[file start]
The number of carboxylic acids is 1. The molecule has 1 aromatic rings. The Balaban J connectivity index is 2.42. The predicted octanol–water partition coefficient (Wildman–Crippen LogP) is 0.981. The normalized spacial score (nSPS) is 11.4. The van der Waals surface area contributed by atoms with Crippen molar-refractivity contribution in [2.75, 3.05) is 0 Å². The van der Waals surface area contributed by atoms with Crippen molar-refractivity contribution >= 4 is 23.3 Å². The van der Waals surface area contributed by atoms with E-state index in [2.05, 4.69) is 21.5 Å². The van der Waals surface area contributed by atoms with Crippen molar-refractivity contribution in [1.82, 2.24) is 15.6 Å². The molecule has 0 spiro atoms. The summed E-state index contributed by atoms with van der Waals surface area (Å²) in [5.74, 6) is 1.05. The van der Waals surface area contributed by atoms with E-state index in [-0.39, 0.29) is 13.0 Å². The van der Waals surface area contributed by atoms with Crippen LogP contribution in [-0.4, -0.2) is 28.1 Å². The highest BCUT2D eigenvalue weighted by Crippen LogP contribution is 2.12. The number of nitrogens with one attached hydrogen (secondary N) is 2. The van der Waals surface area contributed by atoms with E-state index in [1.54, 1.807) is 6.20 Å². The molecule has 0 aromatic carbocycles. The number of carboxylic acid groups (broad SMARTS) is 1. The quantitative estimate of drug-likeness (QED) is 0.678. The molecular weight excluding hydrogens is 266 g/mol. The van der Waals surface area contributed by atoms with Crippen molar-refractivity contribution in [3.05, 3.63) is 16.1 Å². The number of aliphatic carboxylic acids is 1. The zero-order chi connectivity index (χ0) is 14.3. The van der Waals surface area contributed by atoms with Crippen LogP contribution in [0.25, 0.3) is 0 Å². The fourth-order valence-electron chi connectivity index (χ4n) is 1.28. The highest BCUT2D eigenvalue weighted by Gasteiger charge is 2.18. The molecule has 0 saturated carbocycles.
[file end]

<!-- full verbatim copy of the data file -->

The number of carboxylic acids is 1. The molecule has 1 aromatic rings. The Balaban J connectivity index is 2.42. The predicted octanol–water partition coefficient (Wildman–Crippen LogP) is 0.981. The normalized spacial score (nSPS) is 11.4. The van der Waals surface area contributed by atoms with Crippen molar-refractivity contribution in [2.75, 3.05) is 0 Å². The van der Waals surface area contributed by atoms with Crippen molar-refractivity contribution >= 4 is 23.3 Å². The van der Waals surface area contributed by atoms with E-state index in [2.05, 4.69) is 21.5 Å². The van der Waals surface area contributed by atoms with Crippen molar-refractivity contribution in [1.82, 2.24) is 15.6 Å². The molecule has 0 spiro atoms. The summed E-state index contributed by atoms with van der Waals surface area (Å²) in [5.74, 6) is 1.05. The van der Waals surface area contributed by atoms with E-state index in [-0.39, 0.29) is 13.0 Å². The van der Waals surface area contributed by atoms with Crippen LogP contribution in [-0.4, -0.2) is 28.1 Å². The highest BCUT2D eigenvalue weighted by Crippen LogP contribution is 2.12. The number of nitrogens with one attached hydrogen (secondary N) is 2. The van der Waals surface area contributed by atoms with E-state index in [1.54, 1.807) is 6.20 Å². The molecule has 0 aromatic carbocycles. The number of carboxylic acid groups (broad SMARTS) is 1. The quantitative estimate of drug-likeness (QED) is 0.678. The molecular weight excluding hydrogens is 266 g/mol. The van der Waals surface area contributed by atoms with Crippen molar-refractivity contribution in [3.05, 3.63) is 16.1 Å². The number of aliphatic carboxylic acids is 1. The zero-order chi connectivity index (χ0) is 14.3. The van der Waals surface area contributed by atoms with Crippen LogP contribution in [0.25, 0.3) is 0 Å². The fourth-order valence-electron chi connectivity index (χ4n) is 1.28. The highest BCUT2D eigenvalue weighted by Gasteiger charge is 2.18. The molecule has 0 saturated carbocycles.